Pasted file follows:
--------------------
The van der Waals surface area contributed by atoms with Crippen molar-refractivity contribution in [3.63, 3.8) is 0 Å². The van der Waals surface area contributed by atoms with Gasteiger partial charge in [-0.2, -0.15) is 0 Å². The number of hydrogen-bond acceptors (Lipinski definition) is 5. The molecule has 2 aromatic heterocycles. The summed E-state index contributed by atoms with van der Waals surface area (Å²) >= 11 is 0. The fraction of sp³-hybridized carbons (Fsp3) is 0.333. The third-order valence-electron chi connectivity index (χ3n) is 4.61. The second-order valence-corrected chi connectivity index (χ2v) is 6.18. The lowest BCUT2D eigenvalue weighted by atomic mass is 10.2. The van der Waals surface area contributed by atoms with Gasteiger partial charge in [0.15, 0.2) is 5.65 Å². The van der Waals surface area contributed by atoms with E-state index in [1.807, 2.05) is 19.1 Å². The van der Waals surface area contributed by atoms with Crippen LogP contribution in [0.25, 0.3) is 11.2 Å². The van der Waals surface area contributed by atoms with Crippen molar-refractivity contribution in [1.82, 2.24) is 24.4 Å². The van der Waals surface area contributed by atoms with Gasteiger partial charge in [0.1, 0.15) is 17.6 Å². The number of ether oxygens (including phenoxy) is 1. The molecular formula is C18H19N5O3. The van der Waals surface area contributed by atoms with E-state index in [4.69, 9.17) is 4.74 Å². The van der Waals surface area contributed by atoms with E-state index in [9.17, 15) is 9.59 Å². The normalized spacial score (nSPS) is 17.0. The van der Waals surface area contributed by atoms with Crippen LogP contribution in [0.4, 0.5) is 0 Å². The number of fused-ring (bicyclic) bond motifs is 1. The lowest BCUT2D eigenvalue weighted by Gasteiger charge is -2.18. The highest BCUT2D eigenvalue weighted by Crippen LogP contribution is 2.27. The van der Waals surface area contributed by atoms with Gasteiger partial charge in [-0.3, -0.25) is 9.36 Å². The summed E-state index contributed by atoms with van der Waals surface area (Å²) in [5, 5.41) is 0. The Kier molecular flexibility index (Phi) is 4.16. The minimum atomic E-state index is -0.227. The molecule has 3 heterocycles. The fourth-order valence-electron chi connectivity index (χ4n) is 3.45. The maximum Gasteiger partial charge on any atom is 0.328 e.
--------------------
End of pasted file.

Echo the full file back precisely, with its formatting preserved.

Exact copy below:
The van der Waals surface area contributed by atoms with Crippen molar-refractivity contribution in [3.63, 3.8) is 0 Å². The van der Waals surface area contributed by atoms with Gasteiger partial charge in [-0.2, -0.15) is 0 Å². The number of hydrogen-bond acceptors (Lipinski definition) is 5. The molecule has 2 aromatic heterocycles. The summed E-state index contributed by atoms with van der Waals surface area (Å²) >= 11 is 0. The fraction of sp³-hybridized carbons (Fsp3) is 0.333. The third-order valence-electron chi connectivity index (χ3n) is 4.61. The second-order valence-corrected chi connectivity index (χ2v) is 6.18. The lowest BCUT2D eigenvalue weighted by atomic mass is 10.2. The van der Waals surface area contributed by atoms with Gasteiger partial charge in [0.15, 0.2) is 5.65 Å². The van der Waals surface area contributed by atoms with E-state index in [1.807, 2.05) is 19.1 Å². The van der Waals surface area contributed by atoms with Crippen LogP contribution in [0.25, 0.3) is 11.2 Å². The van der Waals surface area contributed by atoms with Crippen molar-refractivity contribution in [1.82, 2.24) is 24.4 Å². The van der Waals surface area contributed by atoms with Gasteiger partial charge in [0.1, 0.15) is 17.6 Å². The number of ether oxygens (including phenoxy) is 1. The molecular formula is C18H19N5O3. The van der Waals surface area contributed by atoms with E-state index in [4.69, 9.17) is 4.74 Å². The van der Waals surface area contributed by atoms with E-state index in [9.17, 15) is 9.59 Å². The normalized spacial score (nSPS) is 17.0. The van der Waals surface area contributed by atoms with Crippen LogP contribution in [0.4, 0.5) is 0 Å². The number of fused-ring (bicyclic) bond motifs is 1. The lowest BCUT2D eigenvalue weighted by Gasteiger charge is -2.18. The highest BCUT2D eigenvalue weighted by Crippen LogP contribution is 2.27. The van der Waals surface area contributed by atoms with Gasteiger partial charge in [-0.3, -0.25) is 9.36 Å². The summed E-state index contributed by atoms with van der Waals surface area (Å²) in [5, 5.41) is 0. The Kier molecular flexibility index (Phi) is 4.16. The minimum atomic E-state index is -0.227. The molecule has 3 heterocycles. The fourth-order valence-electron chi connectivity index (χ4n) is 3.45. The maximum Gasteiger partial charge on any atom is 0.328 e.